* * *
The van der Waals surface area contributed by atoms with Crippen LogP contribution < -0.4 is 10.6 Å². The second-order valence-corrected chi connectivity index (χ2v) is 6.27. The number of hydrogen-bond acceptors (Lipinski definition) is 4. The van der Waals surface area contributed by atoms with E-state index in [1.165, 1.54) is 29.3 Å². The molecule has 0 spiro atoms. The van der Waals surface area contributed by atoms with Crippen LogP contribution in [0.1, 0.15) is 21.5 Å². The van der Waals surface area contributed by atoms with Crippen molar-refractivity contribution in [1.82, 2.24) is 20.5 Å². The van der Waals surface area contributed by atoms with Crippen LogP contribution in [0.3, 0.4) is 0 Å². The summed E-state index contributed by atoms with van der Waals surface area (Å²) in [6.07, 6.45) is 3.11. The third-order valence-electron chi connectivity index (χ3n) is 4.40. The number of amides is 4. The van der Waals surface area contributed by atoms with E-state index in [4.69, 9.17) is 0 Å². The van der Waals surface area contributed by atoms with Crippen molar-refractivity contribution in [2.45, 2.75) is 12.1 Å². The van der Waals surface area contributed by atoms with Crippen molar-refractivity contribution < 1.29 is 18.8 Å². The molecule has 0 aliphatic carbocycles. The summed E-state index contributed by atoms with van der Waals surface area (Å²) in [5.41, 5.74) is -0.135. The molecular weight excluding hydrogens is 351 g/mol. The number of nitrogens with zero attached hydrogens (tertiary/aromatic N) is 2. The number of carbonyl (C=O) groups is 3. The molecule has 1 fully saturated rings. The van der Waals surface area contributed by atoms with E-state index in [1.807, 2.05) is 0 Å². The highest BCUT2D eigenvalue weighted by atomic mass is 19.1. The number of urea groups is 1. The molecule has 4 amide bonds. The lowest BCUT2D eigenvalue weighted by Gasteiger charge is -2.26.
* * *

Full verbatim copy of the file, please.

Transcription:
The van der Waals surface area contributed by atoms with Crippen LogP contribution < -0.4 is 10.6 Å². The second-order valence-corrected chi connectivity index (χ2v) is 6.27. The number of hydrogen-bond acceptors (Lipinski definition) is 4. The van der Waals surface area contributed by atoms with E-state index in [1.165, 1.54) is 29.3 Å². The molecule has 0 spiro atoms. The van der Waals surface area contributed by atoms with Crippen LogP contribution in [0.1, 0.15) is 21.5 Å². The van der Waals surface area contributed by atoms with Crippen molar-refractivity contribution in [1.82, 2.24) is 20.5 Å². The van der Waals surface area contributed by atoms with Crippen LogP contribution in [0.3, 0.4) is 0 Å². The summed E-state index contributed by atoms with van der Waals surface area (Å²) in [6.07, 6.45) is 3.11. The third-order valence-electron chi connectivity index (χ3n) is 4.40. The number of amides is 4. The van der Waals surface area contributed by atoms with E-state index in [4.69, 9.17) is 0 Å². The van der Waals surface area contributed by atoms with Crippen molar-refractivity contribution in [2.45, 2.75) is 12.1 Å². The van der Waals surface area contributed by atoms with Crippen molar-refractivity contribution < 1.29 is 18.8 Å². The molecule has 0 aliphatic carbocycles. The summed E-state index contributed by atoms with van der Waals surface area (Å²) in [5.41, 5.74) is -0.135. The molecular weight excluding hydrogens is 351 g/mol. The number of nitrogens with zero attached hydrogens (tertiary/aromatic N) is 2. The number of carbonyl (C=O) groups is 3. The molecule has 1 fully saturated rings. The van der Waals surface area contributed by atoms with E-state index in [1.807, 2.05) is 0 Å². The highest BCUT2D eigenvalue weighted by atomic mass is 19.1. The number of urea groups is 1. The molecule has 4 amide bonds. The lowest BCUT2D eigenvalue weighted by Gasteiger charge is -2.26.